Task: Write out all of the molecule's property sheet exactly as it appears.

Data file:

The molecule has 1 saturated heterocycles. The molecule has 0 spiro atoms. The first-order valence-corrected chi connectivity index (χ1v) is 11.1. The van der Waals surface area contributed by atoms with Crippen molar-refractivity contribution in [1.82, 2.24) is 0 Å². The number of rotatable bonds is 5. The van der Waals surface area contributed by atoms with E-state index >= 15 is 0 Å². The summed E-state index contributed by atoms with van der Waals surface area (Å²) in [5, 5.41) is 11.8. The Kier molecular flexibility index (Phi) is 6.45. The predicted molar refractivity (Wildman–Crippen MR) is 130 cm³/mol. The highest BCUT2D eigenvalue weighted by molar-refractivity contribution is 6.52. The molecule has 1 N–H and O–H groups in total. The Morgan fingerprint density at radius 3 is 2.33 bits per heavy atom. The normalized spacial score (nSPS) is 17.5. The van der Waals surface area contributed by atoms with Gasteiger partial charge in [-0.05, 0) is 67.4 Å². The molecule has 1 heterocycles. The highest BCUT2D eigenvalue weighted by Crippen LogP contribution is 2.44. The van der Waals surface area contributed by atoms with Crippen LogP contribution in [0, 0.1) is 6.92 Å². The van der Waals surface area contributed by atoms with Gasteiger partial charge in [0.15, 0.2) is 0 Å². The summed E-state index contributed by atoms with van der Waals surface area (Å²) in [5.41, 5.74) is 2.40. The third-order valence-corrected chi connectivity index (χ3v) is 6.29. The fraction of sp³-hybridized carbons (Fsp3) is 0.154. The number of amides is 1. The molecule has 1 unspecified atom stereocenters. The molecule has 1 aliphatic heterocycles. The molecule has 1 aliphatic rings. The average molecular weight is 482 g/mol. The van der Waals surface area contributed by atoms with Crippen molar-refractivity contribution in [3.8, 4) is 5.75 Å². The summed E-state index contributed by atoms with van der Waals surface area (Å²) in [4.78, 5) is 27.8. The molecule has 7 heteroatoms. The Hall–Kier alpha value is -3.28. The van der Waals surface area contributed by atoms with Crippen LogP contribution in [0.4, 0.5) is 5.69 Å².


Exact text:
The molecule has 1 saturated heterocycles. The molecule has 0 spiro atoms. The first-order valence-corrected chi connectivity index (χ1v) is 11.1. The van der Waals surface area contributed by atoms with Crippen molar-refractivity contribution in [1.82, 2.24) is 0 Å². The number of rotatable bonds is 5. The van der Waals surface area contributed by atoms with E-state index >= 15 is 0 Å². The summed E-state index contributed by atoms with van der Waals surface area (Å²) in [5, 5.41) is 11.8. The Kier molecular flexibility index (Phi) is 6.45. The predicted molar refractivity (Wildman–Crippen MR) is 130 cm³/mol. The highest BCUT2D eigenvalue weighted by molar-refractivity contribution is 6.52. The molecule has 1 N–H and O–H groups in total. The Morgan fingerprint density at radius 3 is 2.33 bits per heavy atom. The normalized spacial score (nSPS) is 17.5. The van der Waals surface area contributed by atoms with Gasteiger partial charge in [-0.05, 0) is 67.4 Å². The molecule has 1 heterocycles. The highest BCUT2D eigenvalue weighted by Crippen LogP contribution is 2.44. The van der Waals surface area contributed by atoms with Crippen LogP contribution in [0, 0.1) is 6.92 Å². The van der Waals surface area contributed by atoms with Gasteiger partial charge in [0.15, 0.2) is 0 Å². The summed E-state index contributed by atoms with van der Waals surface area (Å²) in [5.41, 5.74) is 2.40. The third-order valence-corrected chi connectivity index (χ3v) is 6.29. The fraction of sp³-hybridized carbons (Fsp3) is 0.154. The number of amides is 1. The molecule has 1 unspecified atom stereocenters. The molecule has 1 aliphatic heterocycles. The molecule has 1 aliphatic rings. The average molecular weight is 482 g/mol. The van der Waals surface area contributed by atoms with Crippen molar-refractivity contribution in [3.8, 4) is 5.75 Å². The summed E-state index contributed by atoms with van der Waals surface area (Å²) in [4.78, 5) is 27.8. The molecule has 7 heteroatoms. The Hall–Kier alpha value is -3.28. The van der Waals surface area contributed by atoms with Crippen LogP contribution in [0.4, 0.5) is 5.69 Å².